One of Canada’s most acclaimed political journalists, John Ibbitson makes sense of government at home, south of the border, and around the world. The bestselling author of Stephen Harper: A Biography, and the co-author of the bestseller, The Big Shift, Ibbitson puts his finger on the pulse of national and international politics, and what the implications are for your business and industry.
In a career spanning three decades, Ibbitson has worked as a reporter and columnist for The Ottawa Citizen, Southam News, The National Post and The Globe and Mail, where he has served as the paper’s Queen’s Park Bureau Chief, the Washington Bureau Chief and the Ottawa Bureau Chief, becoming Chief Political Writer in 2012 and a Writer-at-Large in 2015.
Along the way, he wrote Promised Land: Inside the Mike Harris Revolution; Loyal No More: Ontario’s Struggle for a Separate Destiny; The Polite Revolution: Perfecting the Canadian Dream; and Open and Shut: Why America has Barack Obama and Canada has Stephen Harper. He also penned his most well-known titles, Stephen Harper: A Biography, which won the 2015 Shaughnessy Cohen Prize for Political Writing, and The Big Shift (with Darrell Bricker).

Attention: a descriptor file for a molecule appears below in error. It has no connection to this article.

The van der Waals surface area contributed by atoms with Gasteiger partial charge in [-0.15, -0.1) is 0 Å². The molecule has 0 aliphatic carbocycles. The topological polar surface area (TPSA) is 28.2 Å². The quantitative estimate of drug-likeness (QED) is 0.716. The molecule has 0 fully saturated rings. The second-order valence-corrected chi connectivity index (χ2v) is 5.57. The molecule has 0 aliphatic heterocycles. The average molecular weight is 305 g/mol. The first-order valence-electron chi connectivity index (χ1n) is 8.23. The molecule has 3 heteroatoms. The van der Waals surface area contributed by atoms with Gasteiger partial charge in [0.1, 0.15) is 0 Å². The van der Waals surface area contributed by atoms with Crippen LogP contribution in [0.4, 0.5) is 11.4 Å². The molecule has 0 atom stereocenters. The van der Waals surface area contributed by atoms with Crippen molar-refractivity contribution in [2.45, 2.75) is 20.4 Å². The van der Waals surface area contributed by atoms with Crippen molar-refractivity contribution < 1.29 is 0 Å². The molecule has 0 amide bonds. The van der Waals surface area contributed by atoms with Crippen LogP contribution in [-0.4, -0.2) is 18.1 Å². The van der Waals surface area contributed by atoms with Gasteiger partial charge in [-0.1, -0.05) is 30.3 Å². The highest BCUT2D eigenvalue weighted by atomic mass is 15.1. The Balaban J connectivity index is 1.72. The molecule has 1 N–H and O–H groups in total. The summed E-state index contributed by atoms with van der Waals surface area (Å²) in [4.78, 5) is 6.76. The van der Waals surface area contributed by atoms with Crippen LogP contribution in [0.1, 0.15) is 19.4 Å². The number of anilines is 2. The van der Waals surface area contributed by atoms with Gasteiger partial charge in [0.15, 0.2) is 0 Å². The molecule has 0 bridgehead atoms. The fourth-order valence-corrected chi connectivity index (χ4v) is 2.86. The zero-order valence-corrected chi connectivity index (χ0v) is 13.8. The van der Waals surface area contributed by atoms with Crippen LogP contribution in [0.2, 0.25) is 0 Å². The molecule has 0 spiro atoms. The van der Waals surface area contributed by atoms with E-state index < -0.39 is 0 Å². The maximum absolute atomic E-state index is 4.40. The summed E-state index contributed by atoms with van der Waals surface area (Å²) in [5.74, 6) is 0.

Ibbitson is also a writer of plays and of novels, including The Landing, which won the 2008 Governor General’s Award for Children’s Literature, and 1812, which was also nominated for that award.
Please contact us for more information or to book John Ibbitson for your next event.
- CANADA / USA Relations
Will the Trump presidency worsen divisions that exist, while creating new ones with America’s allies, including its staunchest ally: Canada? What is the power of the emerging white working underclass, who must no longer be ignored in the rush to globalization? How can Canada preserve shared national values of tolerance and diversity in the face of change? Ibbitson explores these concepts and more in his engaging talks on Canada / US relations.
- The Big Shift: The Battle between Old Canada and New Canada
Canada, once one of the world’s most consensual countries, is polarizing; with the west versus the east, suburban versus urban, immigrants versus old school, coffee drinkers versus consumers of energy drinks. The winners—in politics, in business, in life—will figure out where the people are and go there too.